On this edition of “The Last Time They Were Good,” I tackle the Sacramento Kings.
The Sacramento Kings are in the midst of another losing season, and although hope is not completely lost, it’s hard to remember the last time they’ve even had a winning record. It’s probably so hard for me to remember this, because I was six years old the last time it happened. The Kings have not had a winning record or been in the playoffs since the ‘05-’06 season, around 15 years ago. (That’s bad, real bad)
The 2005-06 coach was Rick Adelman, who had a 395-229 record in his time in Sacramento. Adelman was known as an extreme motivator of the team and was even compared to Adolf Hitler by then Lakers coach Phil Jackson. (Extreme, I know) Even so, Adelman’s Kings were a staple at the top of the Western Conference to start the 2000s.
Sacramento had been good during the Adelman tenure, but they no longer had Jason Williams, Chris Webber, or Vlade Divac, among other core players. The Kings ‘05-’06 season started off 18-24, and they needed a shake up. On January 25th, 2006, the Kings sent Peja Stojakovic to the Indiana Pacers for Metta World Peace. The Kings felt that World Peace would give them the edge they needed, and he did. After the trade, the Kings finished their season 25-15, getting them into the playoffs. World Peace averaged 17 points, 5 rebounds, and 2 steals a game during that span.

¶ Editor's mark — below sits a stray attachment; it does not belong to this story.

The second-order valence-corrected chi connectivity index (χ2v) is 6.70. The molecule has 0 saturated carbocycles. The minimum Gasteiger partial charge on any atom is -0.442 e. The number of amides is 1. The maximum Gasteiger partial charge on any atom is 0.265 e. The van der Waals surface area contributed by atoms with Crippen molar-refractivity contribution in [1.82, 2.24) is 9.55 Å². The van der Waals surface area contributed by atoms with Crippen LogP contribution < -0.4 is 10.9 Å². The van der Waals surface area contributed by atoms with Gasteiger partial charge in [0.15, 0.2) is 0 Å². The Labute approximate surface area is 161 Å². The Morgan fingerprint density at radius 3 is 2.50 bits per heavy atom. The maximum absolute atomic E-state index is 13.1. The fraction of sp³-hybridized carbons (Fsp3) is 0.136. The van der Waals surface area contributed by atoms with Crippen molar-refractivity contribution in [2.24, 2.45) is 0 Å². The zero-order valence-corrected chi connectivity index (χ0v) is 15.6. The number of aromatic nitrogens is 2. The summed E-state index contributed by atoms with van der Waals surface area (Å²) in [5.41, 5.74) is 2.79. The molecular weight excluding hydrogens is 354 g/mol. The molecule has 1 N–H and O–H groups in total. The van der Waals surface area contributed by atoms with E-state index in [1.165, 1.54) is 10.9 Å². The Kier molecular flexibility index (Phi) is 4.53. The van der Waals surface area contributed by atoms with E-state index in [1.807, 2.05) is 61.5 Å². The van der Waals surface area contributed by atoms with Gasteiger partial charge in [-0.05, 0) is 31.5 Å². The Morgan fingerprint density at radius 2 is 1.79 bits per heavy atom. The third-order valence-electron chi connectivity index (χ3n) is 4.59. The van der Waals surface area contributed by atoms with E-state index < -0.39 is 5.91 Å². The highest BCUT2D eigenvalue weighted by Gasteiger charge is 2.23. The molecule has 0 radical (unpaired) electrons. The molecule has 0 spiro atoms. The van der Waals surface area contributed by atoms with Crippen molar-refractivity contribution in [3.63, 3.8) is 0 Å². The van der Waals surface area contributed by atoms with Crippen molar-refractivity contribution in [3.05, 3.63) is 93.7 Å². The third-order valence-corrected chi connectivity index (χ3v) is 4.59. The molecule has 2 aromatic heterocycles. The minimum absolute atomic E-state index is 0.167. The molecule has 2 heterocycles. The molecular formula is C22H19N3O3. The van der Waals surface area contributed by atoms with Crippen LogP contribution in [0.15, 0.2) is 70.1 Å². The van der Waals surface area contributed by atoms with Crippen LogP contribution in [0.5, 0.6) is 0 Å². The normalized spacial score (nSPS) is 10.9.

Although World Peace was a huge proponent in their late success, this team was extremely balanced. Lead by Mike Bibby at the point guard position, the Kings had seven players averaging double-digit points per game. As a team, they finished in the top 10 in the league in scoring, assists, steals, and pace. This was an exciting and scrappy team for Kings fans, as their second-half success led to bigger things.
Sacramento’s 44-38 record snuck them into the playoffs as the 8th seed in the Western Conference. In the first round, they faced off against the San Antonio Spurs, who quickly went up 2-0 in the series. As the teams traveled back to Sacramento, the Kings knew they had to find a way to get themselves back in the series. Game 3 went back and forth the entire time, but with 5 seconds left in the game, down one point, Mike Bibby stole the ball from Manu Ginobili leading to a Kevin Martin layup at the buzzer. Kings win.
They took their momentum into Game 4, where they evened the series at 2, but the Spurs never panicked and closed the series out in six games. The Spurs would go on to lose to Dallas in the next round, who would eventually lose to the Heat in the finals. After the season, optimism was still high, but the league felt that the Kings might have to rebuild. Rick Adelman had coached his last season in Sacramento, as he went left to coach the Rockets, and they lost a lot of their key bench pieces. Without Adelman running the show, the Kings only managed to win 33 games, and they haven’t won more than 39 games since.
Nobody thought that the ‘05-’06 Kings team would be the end of a great run, and the start of a historically awful streak of losing seasons. In the last decade, the Kings have the worst record in the NBA, they have gone through seven head coaches, and have been the laughing stock of the league multiple times, but there is hope...
Last year it looked like they were close to making a magical run, but they are off to another slow start under their new coach, Luke Walton, who failed to make the playoffs with LeBron James in Los Angeles. With De’Aaron Fox and Buddy Hield, it looks like the Kings have a special young backcourt, and once these players come into their own, the Kings can yet again be a championship contender in the West. The future is bright Kings fans!